In This Article Expand or collapse the "in this article" section Feudalism

  • Introduction
  • General Overviews
  • History of the Term

Medieval Studies Feudalism
Constance B. Bouchard
  • LAST REVIEWED: 06 February 2012
  • LAST MODIFIED: 06 February 2012
  • DOI: 10.1093/obo/9780195396584-0018


“Feudalism” is a term that has confused more than clarified the nature of medieval society. Until quite recently scholars attempted to create a paradigm of “feudalism” that would combine privileges for the elite few with lordship over the peasantry and (usually) a breakdown in centralized government. But as Elizabeth A. R. Brown first convincingly demonstrated, a term with such varied and noncongruent social, legal, political, and economic meanings—especially when applied to institutions that developed a millennium or more apart—hampers real understanding of the Middle Ages. In the last twenty years numerous discussions of “feudalism” have gone over the same ground, pointing out the difficulties with trying to use the term—although even now some scholars still try to retain it. Nonetheless, even if “feudalism” is nothing but a confusing construct, medieval fiefs were real—if not nearly as ubiquitous as once thought.

General Overviews

“Feudalism” is not a medieval term and not even a translation of a medieval concept (Abels 2010; Brown 2010; Bouchard 1998). It was first coined long after the Middle Ages were over and originally meant the granting of a fief (feudum in medieval Latin), that is, land given in return for loyalty, by one aristocrat to another. But soon grafted onto this term were many divergent—indeed, contradictory—meanings. It has been used to mean servile peasant status, or the private administration of justice, or battles fought on horseback, or fragmented governmental authority, or special privileges for a hereditary elite. It has been called a social system, a legal system, a form of military service, and a type of economic organization. Brown 1974, Reynolds 1994, and Reynolds 1997 argue convincingly for jettisoning such a confusing word, even though some (Abels 2010, White 2005) still feel the term can be useful if narrowly defined.

  • Abels, Richard. Feudalism. 2010.

    Provides a succinct, modern overview of the different ways “feudalism” has been used by different scholars. Attempts to retain the term to mean social and political ties among a warrior aristocracy, who exercised public power as private individuals.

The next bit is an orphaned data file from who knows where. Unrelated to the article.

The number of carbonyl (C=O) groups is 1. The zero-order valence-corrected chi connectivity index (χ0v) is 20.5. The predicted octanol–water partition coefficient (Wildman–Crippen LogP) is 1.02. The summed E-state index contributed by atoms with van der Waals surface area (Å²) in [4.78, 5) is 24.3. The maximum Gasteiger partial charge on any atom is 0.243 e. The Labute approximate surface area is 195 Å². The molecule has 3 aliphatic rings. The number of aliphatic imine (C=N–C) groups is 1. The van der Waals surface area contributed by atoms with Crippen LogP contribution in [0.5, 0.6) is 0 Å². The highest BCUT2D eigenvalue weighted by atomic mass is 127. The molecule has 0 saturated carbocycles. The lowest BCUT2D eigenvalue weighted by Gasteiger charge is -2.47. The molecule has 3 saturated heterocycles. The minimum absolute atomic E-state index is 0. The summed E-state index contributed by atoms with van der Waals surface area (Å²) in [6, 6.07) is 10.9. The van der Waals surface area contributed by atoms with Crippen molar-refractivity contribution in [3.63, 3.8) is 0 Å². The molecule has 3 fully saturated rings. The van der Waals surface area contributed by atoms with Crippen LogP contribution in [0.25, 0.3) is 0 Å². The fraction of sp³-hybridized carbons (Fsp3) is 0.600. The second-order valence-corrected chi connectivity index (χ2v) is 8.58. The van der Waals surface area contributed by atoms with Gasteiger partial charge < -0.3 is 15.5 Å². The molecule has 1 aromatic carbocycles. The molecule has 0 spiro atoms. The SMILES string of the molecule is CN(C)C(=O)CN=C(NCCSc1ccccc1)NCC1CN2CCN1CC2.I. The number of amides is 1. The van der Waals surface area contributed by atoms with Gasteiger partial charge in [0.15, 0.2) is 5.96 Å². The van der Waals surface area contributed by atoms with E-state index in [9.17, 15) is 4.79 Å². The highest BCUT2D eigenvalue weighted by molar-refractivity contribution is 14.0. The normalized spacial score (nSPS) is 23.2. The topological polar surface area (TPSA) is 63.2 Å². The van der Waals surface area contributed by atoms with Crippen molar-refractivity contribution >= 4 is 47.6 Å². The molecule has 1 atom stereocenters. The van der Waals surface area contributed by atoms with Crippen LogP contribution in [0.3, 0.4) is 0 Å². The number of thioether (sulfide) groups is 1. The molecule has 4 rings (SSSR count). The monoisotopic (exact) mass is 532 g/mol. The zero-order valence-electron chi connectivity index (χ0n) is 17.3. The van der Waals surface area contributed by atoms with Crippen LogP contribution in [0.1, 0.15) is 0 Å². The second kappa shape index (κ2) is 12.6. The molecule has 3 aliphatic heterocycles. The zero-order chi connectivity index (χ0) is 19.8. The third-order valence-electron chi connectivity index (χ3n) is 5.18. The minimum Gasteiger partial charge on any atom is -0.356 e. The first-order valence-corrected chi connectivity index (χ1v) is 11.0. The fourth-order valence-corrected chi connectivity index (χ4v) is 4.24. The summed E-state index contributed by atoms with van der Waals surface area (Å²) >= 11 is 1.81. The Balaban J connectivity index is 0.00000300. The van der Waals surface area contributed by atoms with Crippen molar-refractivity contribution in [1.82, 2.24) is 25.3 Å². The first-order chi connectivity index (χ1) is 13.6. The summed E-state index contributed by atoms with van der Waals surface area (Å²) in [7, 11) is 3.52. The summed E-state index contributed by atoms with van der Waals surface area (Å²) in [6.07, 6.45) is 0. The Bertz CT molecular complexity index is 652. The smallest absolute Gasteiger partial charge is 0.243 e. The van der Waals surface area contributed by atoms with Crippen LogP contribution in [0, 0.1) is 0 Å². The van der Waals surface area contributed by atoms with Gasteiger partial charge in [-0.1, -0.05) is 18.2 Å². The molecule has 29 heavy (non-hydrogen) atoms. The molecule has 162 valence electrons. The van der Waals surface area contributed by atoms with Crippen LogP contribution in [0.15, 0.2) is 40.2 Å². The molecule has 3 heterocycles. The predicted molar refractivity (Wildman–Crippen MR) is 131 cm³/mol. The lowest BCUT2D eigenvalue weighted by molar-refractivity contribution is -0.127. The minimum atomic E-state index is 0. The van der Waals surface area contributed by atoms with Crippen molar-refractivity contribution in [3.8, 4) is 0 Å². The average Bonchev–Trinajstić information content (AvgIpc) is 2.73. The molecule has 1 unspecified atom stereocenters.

• Bouchard, Constance Brittain. “Strong of Body, Brave and Noble”: Chivalry and Society in Medieval France. Ithaca, NY: Cornell University Press, 1998.

    Includes a critique of the concept of feudalism in the context of a discussion of knights and chivalry.

  • Brown, Elizabeth A. R. “The Tyranny of a Construct: Feudalism and Historians of Medieval Europe.” American Historical Review 79 (1974): 1063–1088.

    DOI: 10.2307/1869563

    The fundamental article on why the term “feudalism” should be jettisoned.

  • Brown, Elizabeth A. R. Feudalism. 2010.

    A concise overview of the term and its uses, incorporating the most recent scholarship; from the online Encyclopedia Britannica.

  • Reynolds, Susan. Fiefs and Vassals: The Medieval Evidence Reinterpreted. Oxford and New York: Oxford University Press, 1994.

    Continues the critique of the concept of feudalism begun by Brown 1974. Densely written and somewhat controversial, yet extremely influential.

  • Reynolds, Susan. Kingdoms and Communities in Western Europe, 900–1300. 2d ed. Oxford and New York: Oxford University Press, 1997.

    An effort to provide an alternate theoretical framework to replace feudalism when discussing ties between different sectors of medieval society. Originally published in 1984.

  • White, Stephen D. Re-Thinking Kinship and Feudalism in Early Medieval Europe. Aldershot, UK, and Burlington, VT: Ashgate, 2005.

    This collection of articles by a legal historian seeks to retain narrowly defined feudalism as a useful analytic category, while considering its relationship to kinship structures.

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